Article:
dreamless sleep

A counter thought to the pure immediacy of D.S. is the possibility of a psychological master knowledge, an overseeing of time periods. It has been established that subjects left for long periods of time in deep caves without clocks or access to cues about night or day will fall into circadian rhythms alternating waking activity and sleeping in units of 23 hours.
One can readily admit that the ‘cellular clock’ is for something but what is D.S. for? Anything ‘naturalisable’ is for something and fits into a physical pattern. Mystagogic mystery.

Saturday, 11 October 2014

The Magnificent Ambersons by Booth Tarkington

Booth Tarkington is another double Pulitzer like Marquand who has dropped into obscurity. Though I have read only The Magnificent Ambersons (pub. 1918) his sepia oval portraits seem more Victorian than they ought to be. As you might expect there is no tumult in the knickerbockers or bother in the bustle of his upper class dramatis personae though there is intimation of genteel blenching and the manly firmness of jaw. That’s just a surface which is a challenge to the artist’s depiction of a profound Oedipal drama. George Amberson Minafer adores his mother who having produced him stopped, knowing that such perfection was not to be exceeded. The Minafer that she married is a mini-vir, a good grey little man who works in business of an unspecified sort. The man she might have married is Eugene (well born) Morgan who fell through a bass fiddle under the influence and fell out with Isabel Amberson, Mother Machree. He comes back 20 years later as an inventor and a developer of the snorting monster, the horseless carriage. With such adventurous competition in the vicinity Minafer pere does the decent thing; he dies. Minafer fils who paid no attention much to his father which he lived now finds himself the guardian of his mother’s honour. Greek drama is broad.

By way of gender equality there is an Electra, Lucy Morgan, daughter of the inventor, who is his housekeeper ever since her mother died. She sees clearly (Lucis) what George is, a monster of family pride and bumptious as a rook, yet she loves for he is a handsome lad with a gallant side to him. When it is brought to his attention by his scheming aunt, the sister of his late father, that Eugene Morgan is courting his mother, George is willing to cast his love for Lucy aside to protect his mother from scandal and the unspeakable.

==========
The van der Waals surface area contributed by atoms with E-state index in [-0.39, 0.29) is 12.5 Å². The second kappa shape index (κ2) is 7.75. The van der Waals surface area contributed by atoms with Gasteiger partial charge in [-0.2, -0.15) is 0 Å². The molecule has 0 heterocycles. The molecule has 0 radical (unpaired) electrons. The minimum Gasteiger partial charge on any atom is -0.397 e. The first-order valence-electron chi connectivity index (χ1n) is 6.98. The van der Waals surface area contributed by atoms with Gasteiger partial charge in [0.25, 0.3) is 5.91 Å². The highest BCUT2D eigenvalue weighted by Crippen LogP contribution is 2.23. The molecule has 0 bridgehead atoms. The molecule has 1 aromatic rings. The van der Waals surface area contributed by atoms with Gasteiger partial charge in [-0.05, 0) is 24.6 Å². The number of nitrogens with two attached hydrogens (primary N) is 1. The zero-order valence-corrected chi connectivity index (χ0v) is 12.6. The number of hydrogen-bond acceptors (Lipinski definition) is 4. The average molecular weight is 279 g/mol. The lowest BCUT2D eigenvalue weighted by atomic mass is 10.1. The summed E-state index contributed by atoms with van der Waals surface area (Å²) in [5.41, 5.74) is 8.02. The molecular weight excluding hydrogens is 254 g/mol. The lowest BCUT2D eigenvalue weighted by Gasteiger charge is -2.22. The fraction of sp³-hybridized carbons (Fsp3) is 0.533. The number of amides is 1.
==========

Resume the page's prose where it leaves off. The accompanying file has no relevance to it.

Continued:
Those are the deeps of the novel, the surface is light, witty and mocks the pretensions of the late Victorian moneyied classes, not real gold but gilded to a good depth. The capers of George who is a spoiled brat aren’t hated because both you and the author share the knowledge that the longed for comeuppance must happen. How it does I found quite realistic and you share or are tempted to the view that there is something to good old stock.

Certain social aspects may grate on the modern and one gets the sense that whatever was the reason that the Civil War was fought liberation of the ‘darky’ was not a major factor in it. A genial patronising which might be worse than outright contempt pervades their mention.

They have passed, those darky hired-men of the Midland town; and the introspective horses they curried and brushed and whacked and amiably cursed—those good old horses switch their tails at flies no more. For all their seeming permanence they might as well have been buffaloes—or the buffalo lap robes that grew bald in patches and used to slide from the careless drivers' knees and hang unconcerned, half way to the ground. The stables have been transformed into other likenesses, or swept away, like the woodsheds where were kept the stove-wood and kindling that the "girl" and the "hired-man" always quarrelled over: who should fetch it. Horse and stable and woodshed, and the whole tribe of the "hired-man," all are gone. They went quickly, yet so silently that we whom they served have not yet really noticed that they are vanished.